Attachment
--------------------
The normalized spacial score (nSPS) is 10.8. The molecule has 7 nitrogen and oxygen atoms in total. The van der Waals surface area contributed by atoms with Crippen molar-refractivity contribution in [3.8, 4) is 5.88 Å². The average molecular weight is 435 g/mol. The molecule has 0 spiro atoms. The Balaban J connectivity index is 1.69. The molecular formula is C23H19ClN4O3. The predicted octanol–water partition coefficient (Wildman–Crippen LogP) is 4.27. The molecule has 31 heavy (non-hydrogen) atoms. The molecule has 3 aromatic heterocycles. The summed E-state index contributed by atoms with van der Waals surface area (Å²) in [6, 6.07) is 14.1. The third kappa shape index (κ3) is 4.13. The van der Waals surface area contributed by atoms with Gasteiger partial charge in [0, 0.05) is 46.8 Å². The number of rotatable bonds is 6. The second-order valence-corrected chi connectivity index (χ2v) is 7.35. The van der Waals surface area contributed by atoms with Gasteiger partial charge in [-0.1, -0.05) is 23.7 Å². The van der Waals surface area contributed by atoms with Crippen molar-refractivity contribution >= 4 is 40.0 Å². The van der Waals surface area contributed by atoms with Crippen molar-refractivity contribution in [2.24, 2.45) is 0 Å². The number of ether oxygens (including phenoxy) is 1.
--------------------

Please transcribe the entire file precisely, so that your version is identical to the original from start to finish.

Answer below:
The normalized spacial score (nSPS) is 10.8. The molecule has 7 nitrogen and oxygen atoms in total. The van der Waals surface area contributed by atoms with Crippen molar-refractivity contribution in [3.8, 4) is 5.88 Å². The average molecular weight is 435 g/mol. The molecule has 0 spiro atoms. The Balaban J connectivity index is 1.69. The molecular formula is C23H19ClN4O3. The predicted octanol–water partition coefficient (Wildman–Crippen LogP) is 4.27. The molecule has 31 heavy (non-hydrogen) atoms. The molecule has 3 aromatic heterocycles. The summed E-state index contributed by atoms with van der Waals surface area (Å²) in [6, 6.07) is 14.1. The third kappa shape index (κ3) is 4.13. The van der Waals surface area contributed by atoms with Gasteiger partial charge in [0, 0.05) is 46.8 Å². The number of rotatable bonds is 6. The second-order valence-corrected chi connectivity index (χ2v) is 7.35. The van der Waals surface area contributed by atoms with Gasteiger partial charge in [-0.1, -0.05) is 23.7 Å². The van der Waals surface area contributed by atoms with Crippen molar-refractivity contribution >= 4 is 40.0 Å². The van der Waals surface area contributed by atoms with Crippen molar-refractivity contribution in [2.24, 2.45) is 0 Å². The number of ether oxygens (including phenoxy) is 1.